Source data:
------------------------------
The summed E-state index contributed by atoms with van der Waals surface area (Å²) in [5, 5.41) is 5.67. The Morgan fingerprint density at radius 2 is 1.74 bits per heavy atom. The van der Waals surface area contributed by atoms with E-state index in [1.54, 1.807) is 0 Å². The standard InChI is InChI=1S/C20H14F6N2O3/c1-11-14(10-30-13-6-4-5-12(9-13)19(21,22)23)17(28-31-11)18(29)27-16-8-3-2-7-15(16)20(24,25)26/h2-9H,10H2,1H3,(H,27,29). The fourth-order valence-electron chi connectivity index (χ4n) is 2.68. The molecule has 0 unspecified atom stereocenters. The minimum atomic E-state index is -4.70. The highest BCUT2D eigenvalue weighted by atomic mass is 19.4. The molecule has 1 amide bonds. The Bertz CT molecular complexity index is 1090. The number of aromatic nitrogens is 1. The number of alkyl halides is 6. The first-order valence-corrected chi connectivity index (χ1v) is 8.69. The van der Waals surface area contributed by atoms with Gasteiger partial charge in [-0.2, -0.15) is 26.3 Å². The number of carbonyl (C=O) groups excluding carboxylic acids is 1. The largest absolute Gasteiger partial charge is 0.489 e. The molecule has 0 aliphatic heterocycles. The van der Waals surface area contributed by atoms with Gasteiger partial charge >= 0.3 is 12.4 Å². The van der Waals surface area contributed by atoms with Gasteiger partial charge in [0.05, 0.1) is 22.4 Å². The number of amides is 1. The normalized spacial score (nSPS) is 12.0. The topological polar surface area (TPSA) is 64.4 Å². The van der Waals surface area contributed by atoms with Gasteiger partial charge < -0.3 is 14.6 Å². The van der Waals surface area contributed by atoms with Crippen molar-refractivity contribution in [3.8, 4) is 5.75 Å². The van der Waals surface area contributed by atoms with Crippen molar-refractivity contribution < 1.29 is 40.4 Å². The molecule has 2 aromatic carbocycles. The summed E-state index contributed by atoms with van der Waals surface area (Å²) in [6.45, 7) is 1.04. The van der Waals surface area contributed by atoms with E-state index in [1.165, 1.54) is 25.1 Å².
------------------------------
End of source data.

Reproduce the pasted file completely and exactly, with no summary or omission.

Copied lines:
The summed E-state index contributed by atoms with van der Waals surface area (Å²) in [5, 5.41) is 5.67. The Morgan fingerprint density at radius 2 is 1.74 bits per heavy atom. The van der Waals surface area contributed by atoms with E-state index in [1.54, 1.807) is 0 Å². The standard InChI is InChI=1S/C20H14F6N2O3/c1-11-14(10-30-13-6-4-5-12(9-13)19(21,22)23)17(28-31-11)18(29)27-16-8-3-2-7-15(16)20(24,25)26/h2-9H,10H2,1H3,(H,27,29). The fourth-order valence-electron chi connectivity index (χ4n) is 2.68. The molecule has 0 unspecified atom stereocenters. The minimum atomic E-state index is -4.70. The highest BCUT2D eigenvalue weighted by atomic mass is 19.4. The molecule has 1 amide bonds. The Bertz CT molecular complexity index is 1090. The number of aromatic nitrogens is 1. The number of alkyl halides is 6. The first-order valence-corrected chi connectivity index (χ1v) is 8.69. The van der Waals surface area contributed by atoms with Gasteiger partial charge in [-0.2, -0.15) is 26.3 Å². The number of carbonyl (C=O) groups excluding carboxylic acids is 1. The largest absolute Gasteiger partial charge is 0.489 e. The molecule has 0 aliphatic heterocycles. The van der Waals surface area contributed by atoms with Gasteiger partial charge >= 0.3 is 12.4 Å². The van der Waals surface area contributed by atoms with Gasteiger partial charge in [0.05, 0.1) is 22.4 Å². The number of amides is 1. The normalized spacial score (nSPS) is 12.0. The topological polar surface area (TPSA) is 64.4 Å². The van der Waals surface area contributed by atoms with Gasteiger partial charge < -0.3 is 14.6 Å². The van der Waals surface area contributed by atoms with Crippen molar-refractivity contribution in [3.8, 4) is 5.75 Å². The van der Waals surface area contributed by atoms with Crippen molar-refractivity contribution < 1.29 is 40.4 Å². The molecule has 2 aromatic carbocycles. The summed E-state index contributed by atoms with van der Waals surface area (Å²) in [6.45, 7) is 1.04. The van der Waals surface area contributed by atoms with E-state index in [1.165, 1.54) is 25.1 Å².